Film : "Rescuing Emmanuel" playing at Oak Bluffs Tabernacle
Martha's Vineyard Times File Photo
Vineyard filmmakers Len and Georgia Morris of Galen Films have framed the issue of street children with poignant immediacy in their new film "Rescuing Emmanuel." The Martha's Vineyard Film Society and Media Voices for Children will present this compelling documentary on Tuesday, August 3, at the Tabernacle in Oak Bluffs.
A panel of Island children's activists will discuss local efforts to alleviate the problem of at-risk children as part of the evening's presentation. They include Laurie Perry-Henry of Edgartown, president of the M.V. NAACP; Oak Bluffs harbormaster Todd Alexander, founder of Family to Family Cambodia; Margaret Penicaud of Tisbury, of the M.V. Fish Farm for Haiti Project; and filmmaker Georgia Morris of Vineyard Haven, speaking for the Kenya Education Fund.
The statistics on children who live on the street are shocking: 100 million worldwide, one million in the U.S. They all struggle to find food, and 90 percent sniff glue to fight the cold and forget their miseries.
Mr. and Ms. Morris began examining the problems of children more than 10 years ago when they began work on "Stolen Childhood," their 2005 film about child labor. They returned to Nairobi, Kenya, in 2006 to visit the coffee plantation children they had interviewed in "Stolen Childhood" and funded schooling for. Additionally, they started working on a second documentary about street children, when they met Emmanuel, a 13-year-old boy with no identification and no real family.
"He rose up out of the streets and hijacked the project," says Mr. Morris. Wily and resourceful, Emmanuel latched onto Ms. Morris and talked about wanting to go to school.
He was hard work to be around, the definition of a nobody — a social outcast all but abandoned by society. One of the iconic images in "Rescuing Emmanuel" is of Emmanuel and many other street children in Nairobi, Mexico, and other parts of the world with a bottle of yellow liquid hanging off their mouths. The substance is glue, the toxic ingredients of which give them an ultimately brain-damaging high.
As "Rescuing Emmanuel" narrates the story of this persistent, eager boy, the viewers hear from Archbishop Desmond Tutu, Nobel Laureate Wangari Maathai, and others on how serious is the plight of street children. Half Nairobi's population lives in slums without sanitation or drainage. AIDS has orphaned one million children in Kenya alone.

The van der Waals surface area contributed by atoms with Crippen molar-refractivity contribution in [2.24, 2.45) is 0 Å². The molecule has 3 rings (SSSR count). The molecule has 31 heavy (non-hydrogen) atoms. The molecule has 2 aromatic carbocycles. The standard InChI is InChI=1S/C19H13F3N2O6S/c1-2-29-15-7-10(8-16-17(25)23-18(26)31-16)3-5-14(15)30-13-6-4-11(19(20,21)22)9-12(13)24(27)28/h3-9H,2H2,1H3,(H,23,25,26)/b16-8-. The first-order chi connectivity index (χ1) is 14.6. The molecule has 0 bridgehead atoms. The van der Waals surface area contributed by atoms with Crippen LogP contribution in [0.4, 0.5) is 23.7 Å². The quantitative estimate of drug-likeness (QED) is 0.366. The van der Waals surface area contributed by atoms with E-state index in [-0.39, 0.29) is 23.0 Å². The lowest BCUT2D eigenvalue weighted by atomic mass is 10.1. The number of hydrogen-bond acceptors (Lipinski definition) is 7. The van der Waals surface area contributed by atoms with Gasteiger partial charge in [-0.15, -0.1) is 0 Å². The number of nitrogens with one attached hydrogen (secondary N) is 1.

Street children there and across the world sell their bodies for food or work as mules for drug dealers. They are beaten by the police and tossed into holding cells, where they are apt to be raped or murdered.
Determined to help Emmanuel, the Morrises arrange for him to live and go to school at the Hurum Children's Home run by Mama Zipporah and founded by her late husband Isaac Kamau. Finding Emmanuel, who has been accused of stealing a TV, is not so easy.
Miraculously, he does appear, gets cleaned up, and is found free of AIDS and other common street diseases. He lasts at the home for two months before ending up back on the streets.
"Every day on the street feels like an emergency," Mr. Morris says. His wife describes filming homeless children in Washington, D.C., practically at the steps of the White House.
"A key piece of activism is learning the scope of the problem," Mr. Morris points out. "Children don't have high-priced lobbyists. They are wholly dependent on adults."
"We're hoping that a lot of people will come and buy tickets," says Ms. Morris. Part of the screening proceeds will go to Media Voices for Children, a website funded by a showing of "Rescuing Emmanuel" last year at the Capawock Theatre.
In addition to the panel discussion with the film, there will be tables with information and donation forms for the participating organizations. "People can learn about the work being done on the Island and be inspired," say the Morrises. "You don't have to go to Africa to be an activist."
The good news about Emmanuel is that he did get into another rehabilitation center and at last report was going to school there.
Also playing this week is "The Jazz Baroness," the fascinating story of Pannonica de Koenigswarter, the Park Avenue Rothschild heiress who befriended Thelonius Monk and other jazz greats. It will play on Sunday, August 1 at the M.V. Hebrew Center as part of the Hebrew Center's Summer Institute program featuring the best of the Boston Jewish Film Festival. There will be no M.V. Film Festival screening on Wednesday, August 4.
"Rescuing Emmanuel," Tuesday, August 3, 8 pm, Tabernacle, Oak Bluffs. $8; $5 children, seniors and MVFS members.
"The Jazz Baroness," Sunday, August 1, 7:30 pm, M.V. Hebrew Center, Vineyard Haven. $15.